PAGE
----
Thomas Rotter, of Queen’s University’s Health Quality Programs and formerly University of Saskatchewan Chair in Health Quality Improvement Sciences claimed “They are still hiding the big failures in Lean.”
Rotter’s research reveals that 75 per cent of nurses and 42 per cent of other health professionals reported some or substantial workload increases, while 17 per cent of nurses and 48 per cent of other health professionals claimed Lean had no impact.
Rotter’s report suggests “Little has been documented about the failed attempts or barriers to implementation, adoption and sustainability of Lean principles in health care.”
Even by the standards of cost-saving, the Saskatchewan Lean project was problematic. The provincial auditor general reported that there was no evidence the Lean programs produced better service, or value for the money spent. Indeed, the government was not keeping track of results. The A-G stated, “They’re unable to show us whether or not Lean is achieving what they’re hoping it’s achieving.” The auditor pointed to 100s of Lean events and 5,000 days of staff time expended on the project, with no results recorded.
A report in the International Journal for Quality Health Care calculated that for every dollar saved by Lean, Saskatchewan spent $1,511. The article also claimed that “Outcomes reported a statistically significant negative effect of Lean on nurse engagement, usefulness, patient care, time for patient care, workplace issues, availability of supplies, workload stress, and patient safety.”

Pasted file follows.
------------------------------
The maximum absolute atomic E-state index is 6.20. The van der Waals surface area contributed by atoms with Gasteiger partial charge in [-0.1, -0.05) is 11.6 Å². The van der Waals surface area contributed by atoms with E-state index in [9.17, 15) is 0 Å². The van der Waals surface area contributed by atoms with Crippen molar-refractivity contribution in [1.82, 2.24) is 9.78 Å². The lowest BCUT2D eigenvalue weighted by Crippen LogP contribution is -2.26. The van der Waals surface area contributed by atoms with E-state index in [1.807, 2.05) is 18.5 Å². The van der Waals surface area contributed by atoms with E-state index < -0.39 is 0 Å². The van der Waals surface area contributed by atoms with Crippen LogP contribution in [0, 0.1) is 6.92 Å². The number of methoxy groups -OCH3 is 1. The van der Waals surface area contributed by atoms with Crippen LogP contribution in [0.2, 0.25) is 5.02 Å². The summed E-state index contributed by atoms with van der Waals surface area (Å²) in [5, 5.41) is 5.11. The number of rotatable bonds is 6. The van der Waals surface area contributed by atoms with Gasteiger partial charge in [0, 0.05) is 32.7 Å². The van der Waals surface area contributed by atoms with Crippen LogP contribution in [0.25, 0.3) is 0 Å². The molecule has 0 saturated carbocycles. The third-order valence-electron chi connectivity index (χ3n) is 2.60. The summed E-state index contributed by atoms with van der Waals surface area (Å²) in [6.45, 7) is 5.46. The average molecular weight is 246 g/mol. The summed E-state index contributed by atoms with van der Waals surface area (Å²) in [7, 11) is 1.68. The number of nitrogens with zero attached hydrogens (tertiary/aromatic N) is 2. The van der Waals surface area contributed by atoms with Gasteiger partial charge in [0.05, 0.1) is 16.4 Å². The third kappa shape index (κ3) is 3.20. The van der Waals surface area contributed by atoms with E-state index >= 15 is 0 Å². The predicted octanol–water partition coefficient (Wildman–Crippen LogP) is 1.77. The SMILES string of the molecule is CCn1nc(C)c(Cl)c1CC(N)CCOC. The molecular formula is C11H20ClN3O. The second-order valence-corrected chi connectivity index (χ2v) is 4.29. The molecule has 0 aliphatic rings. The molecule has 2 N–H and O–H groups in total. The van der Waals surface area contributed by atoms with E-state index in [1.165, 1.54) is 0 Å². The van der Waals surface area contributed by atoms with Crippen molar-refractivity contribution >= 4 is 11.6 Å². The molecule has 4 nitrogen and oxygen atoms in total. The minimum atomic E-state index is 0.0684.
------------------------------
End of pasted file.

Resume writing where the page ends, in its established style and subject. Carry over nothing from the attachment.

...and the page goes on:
An analysis of the academic literature concluded that “Lean interventions have: (i) no statistically significant association with patient satisfaction and health outcomes; (ii) a negative association with financial costs and worker satisfaction and (iii) potential, yet inconsistent, benefits on process outcomes like patient flow and safety.”
Why did Saskatchewan fall so heavily for the promises of the Lean guru? A now classic cultural trope can be found in The Simpsons episode on the monorail.
A telling and resonant anecdote sums up the problem with Lean. It is recounted by a group of Saskatchewan researchers. In pre-Lean days, continuing care assistants working in a home care institution would meet for a “huddle” or case conference every day to discuss the roster of their patients/clients and their needs before going on their rounds. Armed with information and recommendations, they were better able to improve care. But the “huddle” practice could not withstand the scrutiny of the Lean process. It was deemed a wasteful exercise and fell victim. Thus effectiveness in health care gave way to efficiency. This is one of the most devastating critiques of Lean.